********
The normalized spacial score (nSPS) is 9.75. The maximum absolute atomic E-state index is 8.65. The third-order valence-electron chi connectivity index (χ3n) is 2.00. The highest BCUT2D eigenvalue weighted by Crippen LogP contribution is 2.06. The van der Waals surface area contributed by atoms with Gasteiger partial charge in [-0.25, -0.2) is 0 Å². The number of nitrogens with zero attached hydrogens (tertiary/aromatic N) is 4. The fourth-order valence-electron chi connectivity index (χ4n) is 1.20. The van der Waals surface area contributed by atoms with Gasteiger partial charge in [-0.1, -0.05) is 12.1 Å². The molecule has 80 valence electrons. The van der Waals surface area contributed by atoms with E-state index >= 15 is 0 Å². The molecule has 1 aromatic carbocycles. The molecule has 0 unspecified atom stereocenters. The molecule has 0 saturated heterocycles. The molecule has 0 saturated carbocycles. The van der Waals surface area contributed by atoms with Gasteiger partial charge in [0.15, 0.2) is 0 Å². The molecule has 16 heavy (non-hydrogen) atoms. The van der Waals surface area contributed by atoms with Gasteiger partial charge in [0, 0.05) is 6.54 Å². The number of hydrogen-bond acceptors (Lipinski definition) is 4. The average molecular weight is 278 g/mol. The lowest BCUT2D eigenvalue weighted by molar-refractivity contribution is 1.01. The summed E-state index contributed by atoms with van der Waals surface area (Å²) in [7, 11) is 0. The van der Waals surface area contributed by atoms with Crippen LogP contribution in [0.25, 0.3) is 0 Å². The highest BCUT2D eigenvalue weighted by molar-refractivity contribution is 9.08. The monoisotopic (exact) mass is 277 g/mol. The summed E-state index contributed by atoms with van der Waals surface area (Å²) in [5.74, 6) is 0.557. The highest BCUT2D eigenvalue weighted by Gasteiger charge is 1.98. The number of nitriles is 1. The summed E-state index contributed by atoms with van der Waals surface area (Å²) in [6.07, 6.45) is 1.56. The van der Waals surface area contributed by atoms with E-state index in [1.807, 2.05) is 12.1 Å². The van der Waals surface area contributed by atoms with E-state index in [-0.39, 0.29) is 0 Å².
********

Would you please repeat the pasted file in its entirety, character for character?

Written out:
The normalized spacial score (nSPS) is 9.75. The maximum absolute atomic E-state index is 8.65. The third-order valence-electron chi connectivity index (χ3n) is 2.00. The highest BCUT2D eigenvalue weighted by Crippen LogP contribution is 2.06. The van der Waals surface area contributed by atoms with Gasteiger partial charge in [-0.25, -0.2) is 0 Å². The number of nitrogens with zero attached hydrogens (tertiary/aromatic N) is 4. The fourth-order valence-electron chi connectivity index (χ4n) is 1.20. The van der Waals surface area contributed by atoms with Gasteiger partial charge in [-0.1, -0.05) is 12.1 Å². The molecule has 80 valence electrons. The van der Waals surface area contributed by atoms with E-state index >= 15 is 0 Å². The molecule has 1 aromatic carbocycles. The molecule has 0 unspecified atom stereocenters. The molecule has 0 saturated heterocycles. The molecule has 0 saturated carbocycles. The van der Waals surface area contributed by atoms with Gasteiger partial charge in [0.15, 0.2) is 0 Å². The molecule has 16 heavy (non-hydrogen) atoms. The van der Waals surface area contributed by atoms with Gasteiger partial charge in [0, 0.05) is 6.54 Å². The number of hydrogen-bond acceptors (Lipinski definition) is 4. The average molecular weight is 278 g/mol. The lowest BCUT2D eigenvalue weighted by molar-refractivity contribution is 1.01. The summed E-state index contributed by atoms with van der Waals surface area (Å²) in [7, 11) is 0. The van der Waals surface area contributed by atoms with Crippen LogP contribution in [0.25, 0.3) is 0 Å². The highest BCUT2D eigenvalue weighted by molar-refractivity contribution is 9.08. The monoisotopic (exact) mass is 277 g/mol. The summed E-state index contributed by atoms with van der Waals surface area (Å²) in [5.74, 6) is 0.557. The highest BCUT2D eigenvalue weighted by Gasteiger charge is 1.98. The number of nitriles is 1. The summed E-state index contributed by atoms with van der Waals surface area (Å²) in [6.07, 6.45) is 1.56. The van der Waals surface area contributed by atoms with E-state index in [1.807, 2.05) is 12.1 Å². The van der Waals surface area contributed by atoms with E-state index in [-0.39, 0.29) is 0 Å².